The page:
NOTE: In the 2015 BJCP Style Guidelines, English Mild Ale is now classified as Style 13A Dark Mild in Category 13 Brown British Beer which describes the modern versions of Dark Mild, Brown Ale, and English Porter. They are grouped together for judging purposes only since they often have similar flavors and balance, not because of any implied common ancestry. The similar characteristics are low to moderate strength, dark color, generally malty balance, and British ancestry. These styles have no historic relationship to each other; especially, none of these styles evolved into any of the others, or was ever a component of another. The category name was never used historically to describe this grouping of beers; it is our name for the judging category. “Brown Beer” was a distinct and important historical product, and is not related to this category name.
English Mild Ale is probably one of the oldest beer styles in England. It was popular as nourishment and sustenance for the laboring classes in the English Midlands, especially near Birmingham and Manchester.
Most likely English Mild Ales were made then sold fresh. This lack of aging was possibly one key factor which distinguished it from the other pub offerings of its time. The lack of aging also meant that the beer was probably sweeter (milder) tasting with less acid from souring. These beers were brewed to a darker color and with less hops than the "old ales".
Today, English Mild Ale is in decline for several reasons. One is its "working-class" image. Another is the huge rise in popularity of pale ales and lagers. Lastly was the decline in heavy industry in the North and Midlands of Britain where English Mild Ale was most popular.
When Mild Ale was in its heyday, it's gravity ranged from 1.055 to 1.080. Since the start of the 20th century, and especially after the two World Wars, the average gravity of these beers have dropped dramatically to around 1.030 to 1.036.
Today the term "Mild" more often refers to its lack of hop character compared to the more popular bitter. With the rise of "real ale" drinkers and CAMRA, came a rise in the popularity of cask conditioned English Mild Ale and there are possibly 60 or more examples to be found.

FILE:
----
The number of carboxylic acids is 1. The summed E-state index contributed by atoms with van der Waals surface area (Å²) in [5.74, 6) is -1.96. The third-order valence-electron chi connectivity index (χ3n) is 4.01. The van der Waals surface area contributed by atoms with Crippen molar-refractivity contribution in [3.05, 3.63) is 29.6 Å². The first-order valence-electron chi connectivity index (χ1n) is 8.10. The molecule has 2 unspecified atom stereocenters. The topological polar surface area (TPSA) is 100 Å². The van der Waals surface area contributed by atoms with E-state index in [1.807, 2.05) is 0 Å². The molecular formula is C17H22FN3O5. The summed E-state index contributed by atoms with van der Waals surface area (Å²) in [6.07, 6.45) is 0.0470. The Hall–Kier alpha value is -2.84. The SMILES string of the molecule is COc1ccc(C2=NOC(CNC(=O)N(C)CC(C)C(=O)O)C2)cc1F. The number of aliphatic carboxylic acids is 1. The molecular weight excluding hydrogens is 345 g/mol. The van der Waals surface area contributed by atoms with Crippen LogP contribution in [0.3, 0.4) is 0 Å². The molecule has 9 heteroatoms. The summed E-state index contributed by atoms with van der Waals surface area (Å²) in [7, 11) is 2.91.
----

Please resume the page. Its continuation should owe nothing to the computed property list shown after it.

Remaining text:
In the United States, brewpubs and microbreweries never really got on the Mild Ale bandwagon and you will have to look a little harder to find a good example.
Most beers in this style are dark but you will find pale versions as well. The paler versions focus on the biscuity and toasty character of the English malts where the darker versions focus more on the caramel, chocolate, coffee and other dark fruit flavors.
English Milds are low-gravity session beers in the range 3.1-3.8%, although you may find some versions that are stronger, in the (4%+) range for export, festivals, seasonal and/or special occasions.
Overall, these beers are light-flavored, malt-accented session beers. They are refreshing and flavorful. Some versions may even seem like a lower gravity brown porter.
This beer is generally served on cask. Session-strength bottled versions just don’t seem to travel well. You will find a wide range of interpretations for this style but if you follow the guidelines below, you should do well in competition for the style.
There are several important factors to keep in mind when trying to brew this beer at home. Since the beer is low in alcohol and gravity, it can seem thin. Make sure you use a good English base malt and a fairly high percentage of specialty malts that will provide the malt character, some dextrins, and residual sugars that make the beer seem bigger than it really is.
This beer is not highly hopped so using only one bittering addition is plenty. Use a good English hop such as Kent Goldings to be more authentic.
The yeast should provide the "English" character to the beer but shouldn't attenuate fully which will help with the mouthfeel and body. Serving this beer at cellar temperature helps bring out more of the English yeast and malt character of this beer.
References: Information for this page was adapted from the 2008 and 2015 BJCP Style Guidelines, Brewing Classic Styles, 80 Winning Recipes Anyone Can Brew, by Jamil Zainasheff and John J. Palmer, and the book Designing Great Beers by Ray Daniels.
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